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I've been trying to install FreeBSD alongside my Debian installation in a single partition. All examples readily present on the Internet had shortcomings:

  1. Some required chainloading the FreeBSD chainloader in ways GRUB2 refused to accept with "invalid signature".
  2. Some assume you've installed FreeBSD inside a BSD disklabel.
  3. None of the solutions (including loading /boot/loader) boot after changing the order of the devices or moving them from server to server.
  4. None of the solutions work on Debian: The naming of the GRUB2 options on Debian seems to be different from e.g. Ubuntu.

So how do I dual boot Debian and FreeBSD in the most reliable way?

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Instead of putting your answer in the question, please instead post it as an answer... – derobert Sep 27 '12 at 18:49

Append the following to your /etc/grub.d/40_custom replacing UUID with the UUID of the disk discovered with grub-probe -d /dev/sda2 -t fs_uuid

menuentry 'FreeBSD' {
   insmod ufs2
   insmod bsd

   search --fs-uuid --no-floppy --set=root UUID

   kfreebsd /boot/kernel/kernel
   kfreebsd_loadenv /boot/device.hints

   set kFreeBSD.vfs.root.mountfrom=ufs:/dev/ufsid/UUID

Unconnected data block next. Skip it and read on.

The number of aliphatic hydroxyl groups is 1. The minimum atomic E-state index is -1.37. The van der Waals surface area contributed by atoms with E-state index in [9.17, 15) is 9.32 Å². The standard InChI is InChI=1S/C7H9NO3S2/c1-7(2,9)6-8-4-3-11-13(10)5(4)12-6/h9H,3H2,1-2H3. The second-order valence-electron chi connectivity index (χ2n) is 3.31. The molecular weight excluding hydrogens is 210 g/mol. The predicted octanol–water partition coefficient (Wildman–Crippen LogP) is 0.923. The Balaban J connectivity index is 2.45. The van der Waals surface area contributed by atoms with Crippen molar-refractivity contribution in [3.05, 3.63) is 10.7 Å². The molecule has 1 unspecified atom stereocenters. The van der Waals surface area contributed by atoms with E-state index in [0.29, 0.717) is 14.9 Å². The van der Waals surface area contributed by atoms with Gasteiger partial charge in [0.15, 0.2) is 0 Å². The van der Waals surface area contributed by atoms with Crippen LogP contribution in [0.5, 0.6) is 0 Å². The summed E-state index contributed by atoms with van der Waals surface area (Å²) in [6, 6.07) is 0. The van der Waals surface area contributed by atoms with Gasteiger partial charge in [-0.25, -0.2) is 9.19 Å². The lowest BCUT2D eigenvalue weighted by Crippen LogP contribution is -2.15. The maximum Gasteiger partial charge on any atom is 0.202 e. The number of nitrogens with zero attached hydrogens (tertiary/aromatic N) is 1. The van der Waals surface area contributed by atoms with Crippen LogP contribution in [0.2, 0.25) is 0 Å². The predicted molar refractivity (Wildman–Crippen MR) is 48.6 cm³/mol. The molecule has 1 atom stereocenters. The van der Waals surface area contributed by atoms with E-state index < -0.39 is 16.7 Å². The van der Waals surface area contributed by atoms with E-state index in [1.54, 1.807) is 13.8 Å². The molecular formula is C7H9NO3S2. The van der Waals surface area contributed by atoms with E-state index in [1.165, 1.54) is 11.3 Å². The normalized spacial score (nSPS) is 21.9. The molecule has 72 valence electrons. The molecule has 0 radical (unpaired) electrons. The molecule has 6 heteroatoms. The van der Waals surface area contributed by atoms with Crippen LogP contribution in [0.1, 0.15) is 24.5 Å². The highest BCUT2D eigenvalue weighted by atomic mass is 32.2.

set kFreeBSD.vfs.root.mountfrom.options=rw

Note that for other distros and/or GRUB versions, kfreebsd might have to be changed to just freebsd.


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I tried this. The first time the boot process stopped at a screen of many multi-colored squares blinking. Some with letters, some with extended ascii symbols. I went back and replaced --set=root UUID w/ --set root=UUID. This time I got three error msgs no argument specified, file not found, and you need to load the kernel first – user32578 Feb 18 '13 at 2:49
worked perfectly for me! thanks – Hassan Samii Nov 25 '15 at 16:59

I have used grub2 before while trying to dual boot with kubuntu and ubuntu . I used this tutorial: http://www.dedoimedo.com/computers/grub-2.html#mozTocId16468. It was extremely helpful and very reliable .

"Dual boot: two operating systems with GRUB 2

This is probably the simplest dual-boot configuration. Both operating systems use GRUB 2, so they can easily interact with one another. The two systems are Ubuntu 9.10 and Kubuntu 9.10, both formatted with Ext4."

Hope this is helpful for people who are trying to use this one .

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